Graduate student Daniela Salazar realized there’s an important, obvious issue that flower vendors have not addressed: consumers are paying far too much for a product that costs vendors pennies and dies rather quickly.
Salazar is trying to help change that with Eternispring, a flower delivery business she started four months ago. The company’s goal is to eliminate unnecessary intermediaries between the farmer and customer and provide them with fresh, preserved roses directly from Ecuador.
Producers rely on wholesalers to get their product into various stores – often decreasing their profits in order to move their inventory. Over time decreased profits often result in producers having to close down.”I believe that wholesalers are killing the small producers, so I want to help small producers forecast demand and help freighters improve their supply chain and reduce costs,”Salazar said. This way consumers can get a fresh, natural product at a fair price.
Salazar’s interest in flowers was passed down by her aunt. For as long as she can remember, her aunt has grown roses on the family farm in Ecuador and sold them. Starting her own flower business was a natural right of passage for Salazar.
The business has become the perfect opportunity to do something Salazar’s passionate about while applying the methods she’s learning in her logistics engineering classes at FIU, part of the university’s new master’s program that will give students the skills they need to meet industry demands. As the gateway to Latin America, South Florida is a hub for logistics (the organization of purchase, transport, storage, distribution and warehousing products).
From Ecuador with love
Salazar chose Ecuador to start her business because she found weather conditions there allowed flowers to grow double the size of those grown in other countries. Its central location and mountainous landscape keep temperatures in Ecuador on average between high 50s and 60s, with periods of sunshine ranging 12 hours a day. Nearby volcanoes pack the soil with nutrients and provide the roses with the necessities needed to grow. Salazar’s flowers typically grow 4.72 inches in width and 3.54 inches in height. That’s about the size of a coaster.
Salazar ships her product to customers directly from Ecuador, where they are hand dyed and preserved to last up to one year with proper care. She doesn’t incur the cost of facility rentals and temperature controlled rooms, allowing her to price her roses (which last up to a year) between $10 and $17 each. When customers order from Eternispring, they choose from an assortment of different colored roses rather than from a variety of flowers, which also helps Salazar keep costs low. Customers have the option of choosing from various arrangements starting at $25.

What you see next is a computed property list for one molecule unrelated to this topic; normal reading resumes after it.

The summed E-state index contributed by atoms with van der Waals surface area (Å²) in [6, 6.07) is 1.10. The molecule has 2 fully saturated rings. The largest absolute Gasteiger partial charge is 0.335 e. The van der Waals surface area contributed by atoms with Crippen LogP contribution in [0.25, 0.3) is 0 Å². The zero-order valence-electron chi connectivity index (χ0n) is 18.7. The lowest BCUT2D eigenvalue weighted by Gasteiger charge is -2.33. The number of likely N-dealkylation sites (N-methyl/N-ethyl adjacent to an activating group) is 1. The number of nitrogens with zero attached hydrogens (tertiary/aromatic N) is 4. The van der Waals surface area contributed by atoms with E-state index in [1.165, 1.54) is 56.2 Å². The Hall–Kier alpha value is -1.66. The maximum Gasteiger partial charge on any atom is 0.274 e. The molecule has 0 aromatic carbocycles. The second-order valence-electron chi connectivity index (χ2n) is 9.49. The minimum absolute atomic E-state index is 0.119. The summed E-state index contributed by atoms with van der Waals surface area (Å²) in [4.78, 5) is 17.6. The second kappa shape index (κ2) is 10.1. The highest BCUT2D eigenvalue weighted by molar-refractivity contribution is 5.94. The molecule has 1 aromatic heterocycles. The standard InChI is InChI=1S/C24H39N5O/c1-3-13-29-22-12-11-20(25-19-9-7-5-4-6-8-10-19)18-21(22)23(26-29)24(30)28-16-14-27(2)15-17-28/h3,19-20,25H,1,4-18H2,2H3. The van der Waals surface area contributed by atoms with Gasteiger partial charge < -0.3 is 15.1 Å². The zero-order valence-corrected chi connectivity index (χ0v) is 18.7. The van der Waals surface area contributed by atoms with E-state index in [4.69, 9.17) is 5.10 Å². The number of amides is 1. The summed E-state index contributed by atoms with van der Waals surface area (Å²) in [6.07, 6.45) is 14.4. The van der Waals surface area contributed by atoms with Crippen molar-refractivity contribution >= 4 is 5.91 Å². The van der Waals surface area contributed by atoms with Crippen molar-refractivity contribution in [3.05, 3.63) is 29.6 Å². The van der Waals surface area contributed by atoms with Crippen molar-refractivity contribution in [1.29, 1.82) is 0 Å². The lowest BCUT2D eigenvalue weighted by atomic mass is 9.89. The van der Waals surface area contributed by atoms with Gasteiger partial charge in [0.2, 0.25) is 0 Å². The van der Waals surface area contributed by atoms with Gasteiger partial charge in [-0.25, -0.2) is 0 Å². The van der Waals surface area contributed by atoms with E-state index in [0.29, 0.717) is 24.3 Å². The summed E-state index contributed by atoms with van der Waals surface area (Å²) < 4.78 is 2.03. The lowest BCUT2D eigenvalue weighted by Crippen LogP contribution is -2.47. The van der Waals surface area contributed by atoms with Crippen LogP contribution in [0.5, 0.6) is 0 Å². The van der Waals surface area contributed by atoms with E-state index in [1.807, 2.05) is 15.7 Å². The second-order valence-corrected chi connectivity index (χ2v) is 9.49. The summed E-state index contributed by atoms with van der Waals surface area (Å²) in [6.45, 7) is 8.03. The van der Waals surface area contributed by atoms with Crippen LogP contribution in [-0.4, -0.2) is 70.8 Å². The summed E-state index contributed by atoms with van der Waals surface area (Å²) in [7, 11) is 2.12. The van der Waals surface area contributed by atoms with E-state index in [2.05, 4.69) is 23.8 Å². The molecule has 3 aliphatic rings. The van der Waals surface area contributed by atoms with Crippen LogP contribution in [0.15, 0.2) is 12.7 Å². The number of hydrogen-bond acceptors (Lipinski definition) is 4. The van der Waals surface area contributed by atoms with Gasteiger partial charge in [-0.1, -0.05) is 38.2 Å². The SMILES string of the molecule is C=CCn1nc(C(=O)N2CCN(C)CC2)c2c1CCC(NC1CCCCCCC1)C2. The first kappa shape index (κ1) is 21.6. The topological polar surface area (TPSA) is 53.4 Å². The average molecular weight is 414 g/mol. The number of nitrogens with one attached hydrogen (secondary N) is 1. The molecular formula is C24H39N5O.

Recently, she partnered with Pacari chocolates, also produced in Ecuador. When customers purchase her roses they can choose from rose or blueberry flavored chocolate to complement the arrangement.
“I was looking for partners who had the same ideology: to be organic, kind and care about our environment. This was a good opportunity to promote the high quality products that Ecuador offers to the world. The two of them together (roses and chocolate) are the perfect combination to give a special gift to someone you care about,” Salazar said.
Logistics in South Florida
Salazar has spent the past four months studying the flower market in South Florida and familiarizing herself with the needs of her customers.
“Starting in Florida has been one of the most challenging things that I’ve had to face,” she said. “There’s a lot of competitors from all over the world, and –as Miami is one of the main ports in the U.S. – I’m trying to be innovative in an industry that hasn’t been too disrupted, yet. But it takes time, effort and intelligence.”
Salazar runs her business out of her Sweetwater home, where she assembles sample arrangements, processes orders and meets with local customers who want to see the flowers for themselves.
“I want to show the people how beautiful the roses are and give them some ideas of how to use it. The roses are put together with a little bit of imagination and feedback from the customers. It just looks great,” she said.
Salazar’s flowers can be purchased through Ebay and Etsy. Recently, she launched the company’s website Eternispring.com and plans to expand Eternispring into other states. Her longterm goal is to offer tours of the farm so her customers can experience the production and preservation process firsthand.